Australia’s unions warned to get paperwork in order for royal commission

Australia’s peak union body has warned its affiliates to be prepared to provide documents at short notice showing any payments they have made to officials, relatives or political campaigns.
Nanjing Night Net

The ACTU has written to affiliates outlining what they are required to produce to the Royal Commission into Trade Union Governance and Corruption and has warned them against destroying any documents.

Despite fears of a political witch-hunt, former High Court judge Dyson Heydon has declared the royal commission was not setting out to be hostile to unions.

ACTU assistant secretary Tim Lyons has told unions they can expect to be called at any time to produce documents, even if they are not one of the five unions named in the letters patent establishing the royal commission. The unions named include the Health Services Union, CFMEU, Transport Workers Union and Australian Workers Union.

“The time allowed for production of documents is a matter for the royal commission but is often short,” he said in his memo.

“There are serious penalties for failing to produce a relevant document, or to destroy something you may be asked to produce.

“Justice Dyson Heydon in his opening remarks enunciated these obligations in considerable detail.

“If you have any questions as to the nature of these obligations, you should seek legal advice.”

Mr Lyons told affiliates that unions have been required to produce lists of union offices and the personal details of each office holder, including their address.

Statements of financial records and each loan, grant or donation by the union over $1000 have also been requested from unions.

All payments by a union to an officer, spouse or relative or other person with a material personal interest dating back to January 2007 are also required. As are records of contributions to an election or preselection campaign for a union or parliamentary office.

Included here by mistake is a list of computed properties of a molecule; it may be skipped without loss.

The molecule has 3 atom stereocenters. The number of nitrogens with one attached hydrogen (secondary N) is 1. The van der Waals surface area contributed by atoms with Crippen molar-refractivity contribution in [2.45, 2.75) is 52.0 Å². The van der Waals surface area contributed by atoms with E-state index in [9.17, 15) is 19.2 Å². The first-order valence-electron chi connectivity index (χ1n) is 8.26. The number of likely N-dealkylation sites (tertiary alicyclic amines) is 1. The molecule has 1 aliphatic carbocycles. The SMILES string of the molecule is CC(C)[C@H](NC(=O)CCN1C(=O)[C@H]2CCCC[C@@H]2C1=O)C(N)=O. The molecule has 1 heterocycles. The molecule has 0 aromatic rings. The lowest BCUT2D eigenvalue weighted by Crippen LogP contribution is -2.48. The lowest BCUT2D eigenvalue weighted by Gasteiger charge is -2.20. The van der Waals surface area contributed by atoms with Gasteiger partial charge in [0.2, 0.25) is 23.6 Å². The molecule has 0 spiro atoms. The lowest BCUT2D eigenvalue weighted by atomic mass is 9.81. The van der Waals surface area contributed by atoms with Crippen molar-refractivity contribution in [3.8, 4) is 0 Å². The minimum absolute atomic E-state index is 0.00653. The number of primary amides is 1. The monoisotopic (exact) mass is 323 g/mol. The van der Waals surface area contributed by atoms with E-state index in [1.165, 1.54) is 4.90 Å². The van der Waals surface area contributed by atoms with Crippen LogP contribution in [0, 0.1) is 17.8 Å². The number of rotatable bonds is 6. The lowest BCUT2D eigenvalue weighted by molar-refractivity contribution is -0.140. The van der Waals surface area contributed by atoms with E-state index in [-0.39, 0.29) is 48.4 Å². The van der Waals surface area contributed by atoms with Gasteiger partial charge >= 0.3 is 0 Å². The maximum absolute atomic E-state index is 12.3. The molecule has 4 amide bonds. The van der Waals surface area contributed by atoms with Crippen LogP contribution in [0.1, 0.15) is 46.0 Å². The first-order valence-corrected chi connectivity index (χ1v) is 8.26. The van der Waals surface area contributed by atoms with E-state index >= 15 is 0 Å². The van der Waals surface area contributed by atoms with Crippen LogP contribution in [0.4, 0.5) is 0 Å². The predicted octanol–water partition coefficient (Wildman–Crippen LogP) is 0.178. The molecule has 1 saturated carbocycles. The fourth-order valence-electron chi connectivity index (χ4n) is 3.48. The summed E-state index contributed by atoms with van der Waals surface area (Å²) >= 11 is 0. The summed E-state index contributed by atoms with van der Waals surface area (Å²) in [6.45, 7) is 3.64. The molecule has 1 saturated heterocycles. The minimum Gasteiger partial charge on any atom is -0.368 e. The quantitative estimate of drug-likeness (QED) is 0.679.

Any benefits or payments made by the union or a related entity would be open to scrutiny.

All communication between a union and the Australian Electoral Commission relating to union elections would also need to be produced.

Dave Noonan, the national secretary of the CFMEU, one of the unions named to appear before the royal commission, said it was appropriate for the ACTU to inform its affiliates of their obligations.

Mr Heydon has said that the terms of reference for the royal commission launched by the Abbott government had been described as broad but in “other ways they are restricted”.

In his opening address, he said the terms of reference “rest on certain assumptions which are not hostile to trade unions. The terms of reference do not assume that it is desirable to abolish trade unions. They do not assume that it is desirable to curb their role to the point of insignificance.”

Senior counsel assisting Jeremy Stoljar has said no honest union official had anything to fear from the royal commission. He said reports of union officials setting up slush funds to pay for electioneering needed to be tested.

The royal commission held a preliminary directions hearing in March and has not yet set its next hearing date.

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